It’s always racist in Philadelphia.
At least that's what Robert Huber’s Philadelphia Magazine piece on “Being White in Philly” tells us.
Published earlier this month, the article raised the ire of many black Americans because of its alleged “racism,” prompting Mayor Michael Nutter to announce an investigation into its contents last weekend. What exactly he’ll “investigate” is unclear. What’s clear is that “White in Philly” is a great encapsulation of why American racism persists, and why it’s so “difficult” for white people to talk about it.
Huber argues that white Philadelphians have “stopped looking” at the city’s “poorest and most dangerous neighborhoods” because of a “queasiness over race.” Philly’s underclass is overwhelmingly black, and whites are scared to openly address this for fear of social consequences.
Photo Credit: Daniel Traub
To illuminate his understanding, Huber interviews whites about their racial experiences, claiming that each has an “utterly unique” and “uncomfortable” story “about how white and black people relate.” Unsurprisingly, a theme emerges: whites have developed a “certain tolerance of how things operate” because of America’s “horrible and daunting” racial history, but still do their best to “erase [these issues] from their thoughts.”
Huber concludes that Philadelphians need to “bridge the [black-white] conversational divide” so that it finally becomes “OK to speak openly about race,” and thereby “change the racial dynamics” of the city.
How very noble of him.
It’s telling how Huber came to write this piece: He was inspired after moving his younger son into student housing at Temple University, in North Philly. Seeing the boarded up houses and crumbling infrastructure, he recalls feeling “antsy” and “[wondering] what [he] was thinking, allowing [his son] to rent there.”
He brings up the issue to his white friends. But they see something different in the area: “New buildings. Progress. Gentrification. They’re sunny about the area around Temple.” Considering the many “burglaries and robberies” of which “students are prime prey,” Huber remains skeptical.
Photo Credit: Wall Street Journal
A major problem is how the author conceptualizes Philly’s racial divide. When describing his tendency to be extra friendly to the black people he encounters in the name of “doing something positive for race relations,” he suggests the “carefulness” this represents is “at the heart of the problem.”
He couldn’t be more wrong.
The heart of the problem is that whites don’t actually have to address these “problems.” Their privileged position in the American racial hierarchy ensures this. Whatever struggles they encounter on a daily basis are considered “normal,” while struggles facing African Americans are issues whites have to deviate from their normal routine in order to “face.”
This means two things when it comes to dialogues about race. The first is that whites tend to only care about “black problems” once they start to affect white people. Huber’s article is case in point: Only when his son moved to a poor black neighborhood did he decide to aggressively address the pertinent issues.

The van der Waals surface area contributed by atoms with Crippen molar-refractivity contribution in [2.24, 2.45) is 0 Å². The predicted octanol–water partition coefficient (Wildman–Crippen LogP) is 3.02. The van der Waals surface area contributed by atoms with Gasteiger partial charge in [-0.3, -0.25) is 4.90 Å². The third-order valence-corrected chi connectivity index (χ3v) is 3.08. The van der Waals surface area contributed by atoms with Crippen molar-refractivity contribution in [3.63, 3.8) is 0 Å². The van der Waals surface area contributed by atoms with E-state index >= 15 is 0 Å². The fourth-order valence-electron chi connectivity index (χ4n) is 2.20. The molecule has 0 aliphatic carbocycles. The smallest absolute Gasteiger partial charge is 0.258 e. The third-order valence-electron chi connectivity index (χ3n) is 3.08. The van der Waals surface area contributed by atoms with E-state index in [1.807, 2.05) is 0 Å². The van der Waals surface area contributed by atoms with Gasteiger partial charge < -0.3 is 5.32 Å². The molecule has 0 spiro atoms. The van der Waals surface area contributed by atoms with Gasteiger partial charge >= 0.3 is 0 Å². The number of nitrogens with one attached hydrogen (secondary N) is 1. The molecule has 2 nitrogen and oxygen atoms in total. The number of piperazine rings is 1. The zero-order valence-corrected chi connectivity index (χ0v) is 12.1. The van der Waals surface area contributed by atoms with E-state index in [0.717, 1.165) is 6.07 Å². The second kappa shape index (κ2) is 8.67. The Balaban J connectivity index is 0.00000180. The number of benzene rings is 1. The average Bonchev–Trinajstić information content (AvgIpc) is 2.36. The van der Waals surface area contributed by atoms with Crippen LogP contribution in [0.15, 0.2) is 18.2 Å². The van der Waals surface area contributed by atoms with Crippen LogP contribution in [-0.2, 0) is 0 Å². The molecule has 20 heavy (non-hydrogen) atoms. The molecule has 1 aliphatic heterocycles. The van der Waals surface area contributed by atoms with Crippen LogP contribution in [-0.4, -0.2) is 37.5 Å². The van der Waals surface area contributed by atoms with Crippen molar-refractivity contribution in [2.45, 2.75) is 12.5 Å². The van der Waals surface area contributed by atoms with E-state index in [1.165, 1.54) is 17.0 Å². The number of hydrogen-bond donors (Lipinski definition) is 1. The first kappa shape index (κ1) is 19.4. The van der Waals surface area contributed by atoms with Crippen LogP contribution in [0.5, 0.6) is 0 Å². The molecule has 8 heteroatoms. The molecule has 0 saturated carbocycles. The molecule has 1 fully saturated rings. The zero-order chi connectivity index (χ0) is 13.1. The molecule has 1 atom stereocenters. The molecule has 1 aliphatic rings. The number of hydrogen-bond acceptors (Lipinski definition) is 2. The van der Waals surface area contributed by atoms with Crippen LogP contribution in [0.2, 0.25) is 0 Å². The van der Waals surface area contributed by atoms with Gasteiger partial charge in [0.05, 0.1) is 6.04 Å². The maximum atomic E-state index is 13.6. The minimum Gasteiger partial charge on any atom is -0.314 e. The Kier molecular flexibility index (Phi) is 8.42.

Truth be told, that’s his privilege as a white man: His culture and appearance have been constructed as the American “norm,” and he can easily ignore "black problems" because they exist as separate from his daily reality.
For blacks, this is impossible. North Philadelphia is their daily reality. It’s equally disconcerting that Huber’s friends view these people’s homes as mere opportunities for “gentrification.” It posits their very presence as an impediment to “progress.”
The second thing is that racial discussions usually devolve into blacks explaining American racism to whites. For white people, I’d imagine this is very educational. They learn a lot, and come away feeling they’ve had a racial dialogue most whites have not.
But this rarely results in systematic change that actually impacts black lives, so for black people, it’s kind of a waste of time.
Photo Credit: Blogspot
If Huber truly wanted to affect racial change, he’d look beyond just altering how white people talk about race. He’d pick up one of many books on the topic. He’d learn that racism isn’t just a series of individual interactions, but an all-permeating institution resulting in real social and economic advantages for white people. He’d insist that all his white friends do the same. And he’d do everything he could to ensure that educational, social, and economic opportunity was not a white cultural monopoly.
But who am I kidding? Robert Huber can’t change everything on his own, and elevating these issues to a grander scale requires proactive work.
Frankly, that’s something white people haven’t been very good at. And so it goes.